Commit 0902b1f4 authored by Alan Stern's avatar Alan Stern Committed by Paul E. McKenney
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memory-barriers: Rework multicopy-atomicity section


Signed-off-by: default avatarAlan Stern <stern@rowland.harvard.edu>
Signed-off-by: default avatarPaul E. McKenney <paulmck@linux.vnet.ibm.com>
parent f1ab25a3
......@@ -1343,13 +1343,13 @@ MULTICOPY ATOMICITY
Multicopy atomicity is a deeply intuitive notion about ordering that is
not always provided by real computer systems, namely that a given store
is visible at the same time to all CPUs, or, alternatively, that all
CPUs agree on the order in which all stores took place. However, use of
full multicopy atomicity would rule out valuable hardware optimizations,
so a weaker form called ``other multicopy atomicity'' instead guarantees
that a given store is observed at the same time by all -other- CPUs. The
remainder of this document discusses this weaker form, but for brevity
will call it simply ``multicopy atomicity''.
becomes visible at the same time to all CPUs, or, alternatively, that all
CPUs agree on the order in which all stores become visible. However,
support of full multicopy atomicity would rule out valuable hardware
optimizations, so a weaker form called ``other multicopy atomicity''
instead guarantees only that a given store becomes visible at the same
time to all -other- CPUs. The remainder of this document discusses this
weaker form, but for brevity will call it simply ``multicopy atomicity''.
The following example demonstrates multicopy atomicity:
......@@ -1360,24 +1360,26 @@ The following example demonstrates multicopy atomicity:
<general barrier> <read barrier>
STORE Y=r1 LOAD X
Suppose that CPU 2's load from X returns 1 which it then stores to Y and
that CPU 3's load from Y returns 1. This indicates that CPU 2's load
from X in some sense follows CPU 1's store to X and that CPU 2's store
to Y in some sense preceded CPU 3's load from Y. The question is then
"Can CPU 3's load from X return 0?"
Suppose that CPU 2's load from X returns 1, which it then stores to Y,
and CPU 3's load from Y returns 1. This indicates that CPU 1's store
to X precedes CPU 2's load from X and that CPU 2's store to Y precedes
CPU 3's load from Y. In addition, the memory barriers guarantee that
CPU 2 executes its load before its store, and CPU 3 loads from Y before
it loads from X. The question is then "Can CPU 3's load from X return 0?"
Because CPU 3's load from X in some sense came after CPU 2's load, it
Because CPU 3's load from X in some sense comes after CPU 2's load, it
is natural to expect that CPU 3's load from X must therefore return 1.
This expectation is an example of multicopy atomicity: if a load executing
on CPU A follows a load from the same variable executing on CPU B, then
an understandable but incorrect expectation is that CPU A's load must
either return the same value that CPU B's load did, or must return some
later value.
In the Linux kernel, the above use of a general memory barrier compensates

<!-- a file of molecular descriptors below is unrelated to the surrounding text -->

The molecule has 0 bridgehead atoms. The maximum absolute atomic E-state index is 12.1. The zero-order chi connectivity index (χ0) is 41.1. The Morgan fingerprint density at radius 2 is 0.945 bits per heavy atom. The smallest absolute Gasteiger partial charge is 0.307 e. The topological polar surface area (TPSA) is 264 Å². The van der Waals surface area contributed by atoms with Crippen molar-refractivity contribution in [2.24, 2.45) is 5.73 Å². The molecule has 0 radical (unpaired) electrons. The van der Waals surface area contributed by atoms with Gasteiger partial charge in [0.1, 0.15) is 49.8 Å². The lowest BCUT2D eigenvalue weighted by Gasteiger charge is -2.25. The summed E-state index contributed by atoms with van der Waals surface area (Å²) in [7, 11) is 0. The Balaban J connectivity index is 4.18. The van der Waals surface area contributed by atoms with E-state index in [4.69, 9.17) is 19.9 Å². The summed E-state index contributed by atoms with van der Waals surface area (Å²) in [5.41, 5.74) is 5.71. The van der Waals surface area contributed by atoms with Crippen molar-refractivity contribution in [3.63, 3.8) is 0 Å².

for any lack of multicopy atomicity. Therefore, in the above example,
if CPU 2's load from X returns 1 and its load from Y returns 0, and CPU 3's
load from Y returns 1, then CPU 3's load from X must also return 1.
This expectation follows from multicopy atomicity: if a load executing
on CPU B follows a load from the same variable executing on CPU A (and
CPU A did not originally store the value which it read), then on
multicopy-atomic systems, CPU B's load must return either the same value
that CPU A's load did or some later value. However, the Linux kernel
does not require systems to be multicopy atomic.
The use of a general memory barrier in the example above compensates
for any lack of multicopy atomicity. In the example, if CPU 2's load
from X returns 1 and CPU 3's load from Y returns 1, then CPU 3's load
from X must indeed also return 1.
However, dependencies, read barriers, and write barriers are not always
able to compensate for non-multicopy atomicity. For example, suppose
......@@ -1396,11 +1398,11 @@ this example, it is perfectly legal for CPU 2's load from X to return 1,
CPU 3's load from Y to return 1, and its load from X to return 0.
The key point is that although CPU 2's data dependency orders its load
and store, it does not guarantee to order CPU 1's store. Therefore,
if this example runs on a non-multicopy-atomic system where CPUs 1 and 2
share a store buffer or a level of cache, CPU 2 might have early access
to CPU 1's writes. A general barrier is therefore required to ensure
that all CPUs agree on the combined order of CPU 1's and CPU 2's accesses.
and store, it does not guarantee to order CPU 1's store. Thus, if this
example runs on a non-multicopy-atomic system where CPUs 1 and 2 share a
store buffer or a level of cache, CPU 2 might have early access to CPU 1's
writes. General barriers are therefore required to ensure that all CPUs
agree on the combined order of multiple accesses.
General barriers can compensate not only for non-multicopy atomicity,
but can also generate additional ordering that can ensure that -all-
......
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